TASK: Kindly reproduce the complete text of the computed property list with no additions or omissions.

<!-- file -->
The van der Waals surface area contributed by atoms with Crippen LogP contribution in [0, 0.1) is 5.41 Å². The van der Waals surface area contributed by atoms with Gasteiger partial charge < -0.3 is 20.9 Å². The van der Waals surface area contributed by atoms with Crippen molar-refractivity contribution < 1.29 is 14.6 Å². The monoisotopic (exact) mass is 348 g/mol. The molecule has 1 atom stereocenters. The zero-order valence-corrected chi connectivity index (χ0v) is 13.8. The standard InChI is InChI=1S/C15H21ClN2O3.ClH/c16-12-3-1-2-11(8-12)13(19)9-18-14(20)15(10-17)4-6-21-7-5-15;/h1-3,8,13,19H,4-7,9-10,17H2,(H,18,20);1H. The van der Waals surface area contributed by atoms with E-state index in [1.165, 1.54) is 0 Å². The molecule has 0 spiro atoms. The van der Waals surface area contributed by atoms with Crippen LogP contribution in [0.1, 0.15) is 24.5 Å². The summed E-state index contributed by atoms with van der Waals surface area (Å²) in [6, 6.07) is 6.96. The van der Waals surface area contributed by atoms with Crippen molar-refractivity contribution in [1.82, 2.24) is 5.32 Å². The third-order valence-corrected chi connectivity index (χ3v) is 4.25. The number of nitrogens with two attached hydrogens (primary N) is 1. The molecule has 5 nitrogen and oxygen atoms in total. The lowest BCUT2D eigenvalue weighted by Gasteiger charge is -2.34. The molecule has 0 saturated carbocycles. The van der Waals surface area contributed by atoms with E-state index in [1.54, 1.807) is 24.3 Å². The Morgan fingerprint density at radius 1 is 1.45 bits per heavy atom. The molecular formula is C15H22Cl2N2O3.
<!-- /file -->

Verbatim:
The van der Waals surface area contributed by atoms with Crippen LogP contribution in [0, 0.1) is 5.41 Å². The van der Waals surface area contributed by atoms with Gasteiger partial charge < -0.3 is 20.9 Å². The van der Waals surface area contributed by atoms with Crippen molar-refractivity contribution < 1.29 is 14.6 Å². The monoisotopic (exact) mass is 348 g/mol. The molecule has 1 atom stereocenters. The zero-order valence-corrected chi connectivity index (χ0v) is 13.8. The standard InChI is InChI=1S/C15H21ClN2O3.ClH/c16-12-3-1-2-11(8-12)13(19)9-18-14(20)15(10-17)4-6-21-7-5-15;/h1-3,8,13,19H,4-7,9-10,17H2,(H,18,20);1H. The van der Waals surface area contributed by atoms with E-state index in [1.165, 1.54) is 0 Å². The molecule has 0 spiro atoms. The van der Waals surface area contributed by atoms with Crippen LogP contribution in [0.1, 0.15) is 24.5 Å². The summed E-state index contributed by atoms with van der Waals surface area (Å²) in [6, 6.07) is 6.96. The van der Waals surface area contributed by atoms with Crippen molar-refractivity contribution in [1.82, 2.24) is 5.32 Å². The third-order valence-corrected chi connectivity index (χ3v) is 4.25. The number of nitrogens with two attached hydrogens (primary N) is 1. The molecule has 5 nitrogen and oxygen atoms in total. The lowest BCUT2D eigenvalue weighted by Gasteiger charge is -2.34. The molecule has 0 saturated carbocycles. The van der Waals surface area contributed by atoms with E-state index in [1.54, 1.807) is 24.3 Å². The Morgan fingerprint density at radius 1 is 1.45 bits per heavy atom. The molecular formula is C15H22Cl2N2O3.